Old white male seeks old male (or female)

    A certain inability to sort.A certain inability to sort.

       If I needed to write a personal ad (where? match.com? eharmony? one of those gay hook-up sites?), how would it read?
(Do I need to say I’m having a little fun?)

Old white male in Dallas, TX, seeks old male (or female) for intimate relationship.

in·ti·mate
adjective

1.      associated in close personal relations: an intimate friend.
2.      characterized by or involving warm friendship or a personally close or familiar association or feeling: an intimate greeting. very private;
3.      closely personal: one’s intimate affairs.

(Probably not female although marijuana has been legalized in Colorado, so we know miracles do happen.)

Me:

Old (69) and quite possibly getting older (if genetics have anything to do with it). Living alone and used to say I like it that way, but I’m not so sure any more. Average height, somewhat overweight, mainly gray hair, brown eyes, have had no “work” done and it shows.

Bookish (at least in theory), musician (also in theory—pun intended); about to retire from long but non-illustrious career as college and university professor (music and English); former church musician (50 years); so politically liberal it’ll probably scare you (if communism weren’t in such ill repute—and hadn’t always been instituted by megalomaniacs—I’d probably be a communist except there is no culture outside Scandinavia that is egalitarian enough to make it work, and I hate winter). I don’t hate the super wealthy—I think of them the way the Catholics and Southern Baptists think of faggots, that is, a clever 21st-century judgmental version of the disingenuous “love the sinner but hate the sin”—but in the most general sense of human compassion I love them; however, I don’t like sniveling little self-centered, mean spirited anti-social people who are as poor as I am, so why should I love the super-rich when I loathe—absolutely loathe—their accumulated wealth?

But it’s none of my business that the super-rich have all that money while I wonder if I will end up a ward of the county when I’m 90 (or much sooner—next year?) because I have no money left. They can’t help it that we live in a society that believes with all its deluded little heart that capitalism is a good idea—that Jesus of Nazareth was somehow issuing a command not simply making an observation, when he said, “The poor you shall have always with you,” because even in his day there were a few super-rich and everyone else suffered. In fact, I feel sorrier for the super-rich than for the street people down in the Main Street Garden. At least the street people know what is truly important for a human being—finding the next meal. Alice Walton and Thomas Perkins have never experienced reality. They have no idea what either hunting or gathering is all about. (I lived once “paycheck-to-paycheck” and can tell you it’s no fun.)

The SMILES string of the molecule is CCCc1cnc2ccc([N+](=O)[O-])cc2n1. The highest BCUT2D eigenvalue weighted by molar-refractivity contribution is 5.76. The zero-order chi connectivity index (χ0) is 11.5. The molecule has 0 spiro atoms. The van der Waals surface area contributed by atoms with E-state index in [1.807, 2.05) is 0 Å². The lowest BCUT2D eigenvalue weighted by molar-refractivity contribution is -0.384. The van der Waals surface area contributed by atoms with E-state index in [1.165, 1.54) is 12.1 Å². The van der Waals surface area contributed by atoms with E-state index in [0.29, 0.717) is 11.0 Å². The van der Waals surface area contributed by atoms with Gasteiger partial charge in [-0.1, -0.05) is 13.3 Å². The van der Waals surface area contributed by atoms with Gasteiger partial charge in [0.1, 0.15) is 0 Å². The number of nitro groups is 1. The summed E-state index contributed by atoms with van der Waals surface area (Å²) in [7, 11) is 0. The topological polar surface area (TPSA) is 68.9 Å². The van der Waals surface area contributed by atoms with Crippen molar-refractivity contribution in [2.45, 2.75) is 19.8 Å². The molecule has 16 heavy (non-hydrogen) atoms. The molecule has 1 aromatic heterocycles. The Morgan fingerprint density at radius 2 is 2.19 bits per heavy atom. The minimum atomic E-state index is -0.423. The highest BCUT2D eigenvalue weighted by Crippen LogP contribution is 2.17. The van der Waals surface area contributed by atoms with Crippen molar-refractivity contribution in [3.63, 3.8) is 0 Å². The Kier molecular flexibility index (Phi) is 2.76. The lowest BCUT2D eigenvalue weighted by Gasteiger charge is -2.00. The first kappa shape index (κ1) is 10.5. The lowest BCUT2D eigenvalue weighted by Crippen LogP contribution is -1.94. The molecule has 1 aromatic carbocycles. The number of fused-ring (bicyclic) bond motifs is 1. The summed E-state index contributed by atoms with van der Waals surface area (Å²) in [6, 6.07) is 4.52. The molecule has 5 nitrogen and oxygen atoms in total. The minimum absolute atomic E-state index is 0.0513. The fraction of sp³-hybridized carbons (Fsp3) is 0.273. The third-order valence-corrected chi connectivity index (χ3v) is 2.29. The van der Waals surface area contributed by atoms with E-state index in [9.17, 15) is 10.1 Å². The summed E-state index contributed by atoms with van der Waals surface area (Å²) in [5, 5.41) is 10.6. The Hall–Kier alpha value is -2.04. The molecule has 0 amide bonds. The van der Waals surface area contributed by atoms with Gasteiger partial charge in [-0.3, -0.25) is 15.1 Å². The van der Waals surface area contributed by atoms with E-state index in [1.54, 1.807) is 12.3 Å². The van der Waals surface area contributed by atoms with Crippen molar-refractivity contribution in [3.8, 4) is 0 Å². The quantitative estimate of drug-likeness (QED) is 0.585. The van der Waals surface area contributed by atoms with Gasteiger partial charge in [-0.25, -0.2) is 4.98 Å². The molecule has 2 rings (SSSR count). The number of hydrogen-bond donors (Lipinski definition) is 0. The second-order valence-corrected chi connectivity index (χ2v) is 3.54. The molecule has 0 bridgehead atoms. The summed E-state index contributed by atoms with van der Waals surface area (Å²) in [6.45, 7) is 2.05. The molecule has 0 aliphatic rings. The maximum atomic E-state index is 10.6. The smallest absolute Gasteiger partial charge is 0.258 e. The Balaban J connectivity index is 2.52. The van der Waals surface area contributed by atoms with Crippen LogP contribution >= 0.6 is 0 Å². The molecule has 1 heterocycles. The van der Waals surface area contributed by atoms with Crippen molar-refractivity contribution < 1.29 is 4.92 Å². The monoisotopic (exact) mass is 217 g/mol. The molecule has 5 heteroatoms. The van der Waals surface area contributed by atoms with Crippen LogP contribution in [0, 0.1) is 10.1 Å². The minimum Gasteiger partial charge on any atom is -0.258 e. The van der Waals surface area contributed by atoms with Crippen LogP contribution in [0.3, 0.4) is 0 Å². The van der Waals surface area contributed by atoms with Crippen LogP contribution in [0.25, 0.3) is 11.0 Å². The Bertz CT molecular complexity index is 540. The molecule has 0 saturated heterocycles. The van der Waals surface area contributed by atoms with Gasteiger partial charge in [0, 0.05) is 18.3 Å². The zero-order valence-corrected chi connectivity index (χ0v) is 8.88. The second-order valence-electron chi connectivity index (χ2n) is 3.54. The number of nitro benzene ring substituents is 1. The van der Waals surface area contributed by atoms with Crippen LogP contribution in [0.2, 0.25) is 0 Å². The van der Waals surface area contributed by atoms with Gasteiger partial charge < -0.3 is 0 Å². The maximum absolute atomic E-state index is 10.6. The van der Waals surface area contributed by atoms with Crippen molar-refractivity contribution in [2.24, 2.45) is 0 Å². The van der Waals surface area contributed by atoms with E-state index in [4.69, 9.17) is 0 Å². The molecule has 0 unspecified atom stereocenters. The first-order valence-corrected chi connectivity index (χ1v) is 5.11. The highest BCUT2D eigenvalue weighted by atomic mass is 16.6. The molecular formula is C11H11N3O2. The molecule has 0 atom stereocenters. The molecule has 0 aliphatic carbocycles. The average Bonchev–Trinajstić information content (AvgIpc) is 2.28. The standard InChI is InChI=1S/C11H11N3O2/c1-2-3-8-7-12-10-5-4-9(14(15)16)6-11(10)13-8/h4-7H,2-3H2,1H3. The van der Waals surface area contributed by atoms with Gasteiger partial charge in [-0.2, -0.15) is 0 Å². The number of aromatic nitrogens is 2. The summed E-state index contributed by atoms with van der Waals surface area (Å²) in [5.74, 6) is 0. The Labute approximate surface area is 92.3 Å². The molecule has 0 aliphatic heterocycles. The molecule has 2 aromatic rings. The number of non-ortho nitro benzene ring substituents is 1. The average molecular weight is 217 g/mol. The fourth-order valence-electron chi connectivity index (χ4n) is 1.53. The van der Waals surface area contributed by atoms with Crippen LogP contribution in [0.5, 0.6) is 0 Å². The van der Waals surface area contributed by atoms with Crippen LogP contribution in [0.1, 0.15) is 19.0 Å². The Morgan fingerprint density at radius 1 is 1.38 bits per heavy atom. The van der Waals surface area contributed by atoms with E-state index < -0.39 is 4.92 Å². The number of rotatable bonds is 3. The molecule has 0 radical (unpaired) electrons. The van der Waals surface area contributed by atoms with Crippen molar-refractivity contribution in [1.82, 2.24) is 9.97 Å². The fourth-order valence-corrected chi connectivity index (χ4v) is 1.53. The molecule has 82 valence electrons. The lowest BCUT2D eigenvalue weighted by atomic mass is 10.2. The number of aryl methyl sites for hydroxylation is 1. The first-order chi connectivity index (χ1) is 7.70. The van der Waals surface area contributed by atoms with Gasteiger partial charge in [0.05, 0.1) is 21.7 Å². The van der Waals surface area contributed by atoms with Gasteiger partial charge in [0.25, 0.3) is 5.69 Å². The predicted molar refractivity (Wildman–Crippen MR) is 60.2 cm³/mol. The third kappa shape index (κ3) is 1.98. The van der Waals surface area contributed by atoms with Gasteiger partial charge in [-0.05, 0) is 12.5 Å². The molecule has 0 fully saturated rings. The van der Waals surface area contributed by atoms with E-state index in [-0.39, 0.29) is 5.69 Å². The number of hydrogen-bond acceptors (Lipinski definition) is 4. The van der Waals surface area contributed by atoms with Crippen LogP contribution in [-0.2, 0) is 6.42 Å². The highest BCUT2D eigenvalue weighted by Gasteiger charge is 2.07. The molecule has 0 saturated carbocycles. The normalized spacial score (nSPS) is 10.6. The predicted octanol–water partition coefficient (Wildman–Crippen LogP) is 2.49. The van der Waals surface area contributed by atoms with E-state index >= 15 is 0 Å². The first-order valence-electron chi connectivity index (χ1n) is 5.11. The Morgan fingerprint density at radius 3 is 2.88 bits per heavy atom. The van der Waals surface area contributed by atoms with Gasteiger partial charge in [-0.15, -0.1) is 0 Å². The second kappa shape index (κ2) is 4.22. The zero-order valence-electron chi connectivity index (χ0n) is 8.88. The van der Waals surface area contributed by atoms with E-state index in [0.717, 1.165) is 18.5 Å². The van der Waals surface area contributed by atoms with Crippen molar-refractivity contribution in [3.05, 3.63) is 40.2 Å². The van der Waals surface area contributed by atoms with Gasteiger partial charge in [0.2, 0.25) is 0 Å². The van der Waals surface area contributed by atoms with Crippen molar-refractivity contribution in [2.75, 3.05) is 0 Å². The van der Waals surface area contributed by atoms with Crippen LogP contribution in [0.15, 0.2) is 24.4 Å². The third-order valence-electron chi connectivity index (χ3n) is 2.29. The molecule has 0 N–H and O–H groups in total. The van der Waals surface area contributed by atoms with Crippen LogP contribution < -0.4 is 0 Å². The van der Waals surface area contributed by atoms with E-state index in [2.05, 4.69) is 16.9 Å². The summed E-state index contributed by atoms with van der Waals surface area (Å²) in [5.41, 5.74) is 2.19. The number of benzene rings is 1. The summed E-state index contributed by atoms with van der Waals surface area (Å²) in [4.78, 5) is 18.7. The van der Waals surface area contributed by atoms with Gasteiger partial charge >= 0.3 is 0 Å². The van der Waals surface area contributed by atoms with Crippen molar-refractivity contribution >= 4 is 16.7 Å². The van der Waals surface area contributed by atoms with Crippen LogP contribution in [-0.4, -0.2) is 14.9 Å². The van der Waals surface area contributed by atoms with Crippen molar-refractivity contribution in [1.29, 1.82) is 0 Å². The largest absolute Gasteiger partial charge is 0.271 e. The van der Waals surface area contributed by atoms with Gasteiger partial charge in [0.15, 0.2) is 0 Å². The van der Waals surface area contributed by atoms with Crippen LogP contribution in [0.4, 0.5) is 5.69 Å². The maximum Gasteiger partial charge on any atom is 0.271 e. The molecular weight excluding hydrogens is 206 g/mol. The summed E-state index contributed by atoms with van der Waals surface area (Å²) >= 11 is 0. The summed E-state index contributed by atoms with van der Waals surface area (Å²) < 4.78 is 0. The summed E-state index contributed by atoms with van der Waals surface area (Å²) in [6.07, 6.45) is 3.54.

Well, I certainly got side-tracked, didn’t I. That’s to be expected because part of being me is also having Temporal Lobe Epilepsy, one symptom of which is an inability to concentrate which looks ever so much like ADHD to the untrained observer. And I also suffer from get a kick out of living with Bipolar II disorder. All of those things together give me a unique inability never to get anything done, to be totally unable to sort and organize, to be over-emotional and live in a world of dissociation. Which is better than being so rich I don’t have to think about anything. I’d rather be depressed and confused than totally out of touch with the realities of the life of Homo sapiens.

You:

A few famous people manage 70-year-old attractiveness

A few famous people manage 70-year-old attractiveness

Physically at least attractive if not a knockout. I know that’s difficult at 69, but I know a couple of people like that. Of course, they’re boring narcissists, so watch out. A few famous people manage 70-year-old attractiveness. Whether or not you are capable of a sexual relationship is entirely a matter of chance. One of those things like having a Fluellen cupcake after dinner: nothing could be better, but it certainly isn’t necessary. Your mind has to be as interesting as your body.

You must be able and willing to talk about your terror of death (even if you believe in heaven and hell—which might be a deal breaker, anyway). You have to be honest. And if I bring up the subject, you have to be willing to talk about it either in the most academic way quoting the Early Church Fathers or Socrates or Frederick Buechner or in the most visceral way quoting Shakespeare or Madonna or someone who knows more about dying than you and I do. On the days I want to tell someone I’m afraid of dying and nearly immobilized by the thought of not “being” (human or otherwise), you must not freak out about it, but be willing for us to comfort and challenge each other.

You have to be willing to experience as many new and different things as I am. I have no idea what ballet is all about, for example. But if you want to go to La Bayadère, I’ll go with you, if you’ll see La Soif et la faim with me.

You must like Harbor Sweets. You must be interested in early twentieth-century gay fiction. You must have a few trips to strange lands and foreign peoples left in you (my choice or yours).

You must be, if not in agreement with or willing to be active in, at least able to hear about and not be upset by some out-of-the-mainstream political ideas (and activities not proscribed by age). You must not be frightened by my membership in some pretty radical organizations.

Even a politician can be a hottie.

Even a politician can be a hottie.

Of course, your main characteristic is that you can read all of this and have fun getting to know me and not think this is TMI or too weird.
A little fun, except for the second paragraph of “You.” That’s dead serious (no pun intended).

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